electric field

(redirected from Electrostatic fields)
Also found in: Dictionary, Thesaurus, Medical.
Related to Electrostatic fields: Electric field strength

electric field

a field of force surrounding a charged particle within which another charged particle experiences a force

Electric field

A condition in space in the vicinity of an electrically charged body such that the forces due to the charge are detectable. An electric field (or electrostatic field) exists in a region if an electric charge at rest in the region experiences a force of electrical origin. Since an electric charge experiences a force if it is in the vicinity of a charged body, there is an electric field surrounding any charged body.

The electric field intensity (or field strength) E at a point in an electric field has a magnitude given by the quotient obtained when the force acting on a test charge q placed at that point is divided by the magnitude of the test charge q. Thus, it is force per unit charge. A test charge q is one whose magnitude is small enough so it does not alter the field in which it is placed. The direction of E at the point is the direction of the force F on a positive test charge placed at the point. Thus, E is a vector point function, since it has a definite magnitude and direction at every point in the field, and its defining equation is Eq. (1).

Electric flux density or electric displacement D in a dielectric (insulating) material is related to E by either of the equivalent equations shown as Eqs. (2),
where P is the polarization of the medium, and ε is the permittivity of the dielectric which is related to ε 0, by the equation ε = k ε 0, k being the relative dielectric constant of the dielectric. In empty space, D = ε 0 E .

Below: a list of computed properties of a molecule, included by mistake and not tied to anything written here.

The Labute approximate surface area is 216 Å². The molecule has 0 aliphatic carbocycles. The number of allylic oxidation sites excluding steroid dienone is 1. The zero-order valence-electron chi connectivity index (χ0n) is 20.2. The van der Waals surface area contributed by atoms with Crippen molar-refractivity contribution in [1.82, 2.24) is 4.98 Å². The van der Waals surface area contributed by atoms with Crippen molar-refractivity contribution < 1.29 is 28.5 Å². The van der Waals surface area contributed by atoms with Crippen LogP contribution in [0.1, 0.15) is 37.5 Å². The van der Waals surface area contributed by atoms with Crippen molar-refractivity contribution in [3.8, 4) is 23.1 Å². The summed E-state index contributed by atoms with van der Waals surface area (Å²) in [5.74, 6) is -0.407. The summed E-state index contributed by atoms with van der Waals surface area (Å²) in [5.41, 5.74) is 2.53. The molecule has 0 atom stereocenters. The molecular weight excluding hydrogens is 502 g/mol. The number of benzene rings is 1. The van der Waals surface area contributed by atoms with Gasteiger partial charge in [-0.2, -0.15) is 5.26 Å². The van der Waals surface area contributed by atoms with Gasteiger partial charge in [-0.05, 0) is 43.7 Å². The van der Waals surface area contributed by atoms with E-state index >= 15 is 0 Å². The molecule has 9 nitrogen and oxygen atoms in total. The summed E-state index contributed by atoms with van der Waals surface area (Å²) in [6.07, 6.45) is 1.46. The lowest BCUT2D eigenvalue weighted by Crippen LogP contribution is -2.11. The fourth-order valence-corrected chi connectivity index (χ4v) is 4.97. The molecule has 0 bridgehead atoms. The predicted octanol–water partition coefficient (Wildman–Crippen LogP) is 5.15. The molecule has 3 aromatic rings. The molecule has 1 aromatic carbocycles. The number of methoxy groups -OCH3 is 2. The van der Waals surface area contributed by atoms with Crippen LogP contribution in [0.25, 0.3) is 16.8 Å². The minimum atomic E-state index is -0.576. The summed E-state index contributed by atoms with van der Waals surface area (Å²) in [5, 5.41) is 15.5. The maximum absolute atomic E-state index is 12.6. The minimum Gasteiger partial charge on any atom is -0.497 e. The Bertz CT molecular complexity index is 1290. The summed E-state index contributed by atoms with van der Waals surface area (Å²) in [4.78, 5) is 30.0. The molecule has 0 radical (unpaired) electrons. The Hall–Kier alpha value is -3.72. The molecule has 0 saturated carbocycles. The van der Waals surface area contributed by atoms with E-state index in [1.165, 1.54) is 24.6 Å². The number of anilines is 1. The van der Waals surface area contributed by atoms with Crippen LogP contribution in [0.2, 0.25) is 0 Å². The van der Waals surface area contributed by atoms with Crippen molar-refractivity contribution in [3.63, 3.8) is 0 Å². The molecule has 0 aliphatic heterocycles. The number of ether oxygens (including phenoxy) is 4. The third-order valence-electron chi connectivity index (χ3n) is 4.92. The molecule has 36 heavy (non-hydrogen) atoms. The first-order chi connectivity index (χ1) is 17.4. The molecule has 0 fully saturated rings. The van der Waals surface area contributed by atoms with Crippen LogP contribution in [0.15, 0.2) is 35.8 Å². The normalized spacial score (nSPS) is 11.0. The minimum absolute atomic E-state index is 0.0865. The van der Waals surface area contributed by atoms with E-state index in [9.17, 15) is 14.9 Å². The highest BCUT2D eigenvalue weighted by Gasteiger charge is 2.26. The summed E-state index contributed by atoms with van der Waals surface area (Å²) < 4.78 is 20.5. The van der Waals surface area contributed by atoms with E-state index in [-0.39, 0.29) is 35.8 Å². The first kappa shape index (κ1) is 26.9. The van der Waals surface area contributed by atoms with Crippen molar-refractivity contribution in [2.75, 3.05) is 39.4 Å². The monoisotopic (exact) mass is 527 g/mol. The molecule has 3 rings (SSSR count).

In addition to electrostatic fields produced by separations of electric charges, an electric field is also produced by a changing magnetic field. See Electric charge, Electromagnetic induction, Potentials

Electric Field


a particular manifestation, along with the magnetic field, of an electromagnetic field that determines the effects upon an electric charge of a force that is independent of the velocity of the charge (see).

The concept of electric field was introduced into science by M. Faraday in the 1830’s. According to Faraday, each stationary charge creates an electric field in the surrounding space. The field of one charge acts upon another charge and vice versa, and an interaction between charges occurs (concept of short-range action). The principal quantitative characteristic of an electric field is its intensity E, defined as the ratio of the force F acting upon the charge to the magnitude of the charge q:E = F/q (seeFIELD INTENSITY, ELECTRIC). The electric field in a medium is characterized not only by its intensity but also by the electric induction vector (seeINDUCTION, ELECTRICAL AND MAGNETIC). The distribution of an electric field in space is visually represented by the intensity lines of force (seeLINES OF FORCE). The lines of force of a potential electric field that is created by electric charges originate on positive charges and terminate on negative charges. The lines of force of a rotational electric field, that is, an electric field created by a changing magnetic field, are closed curves.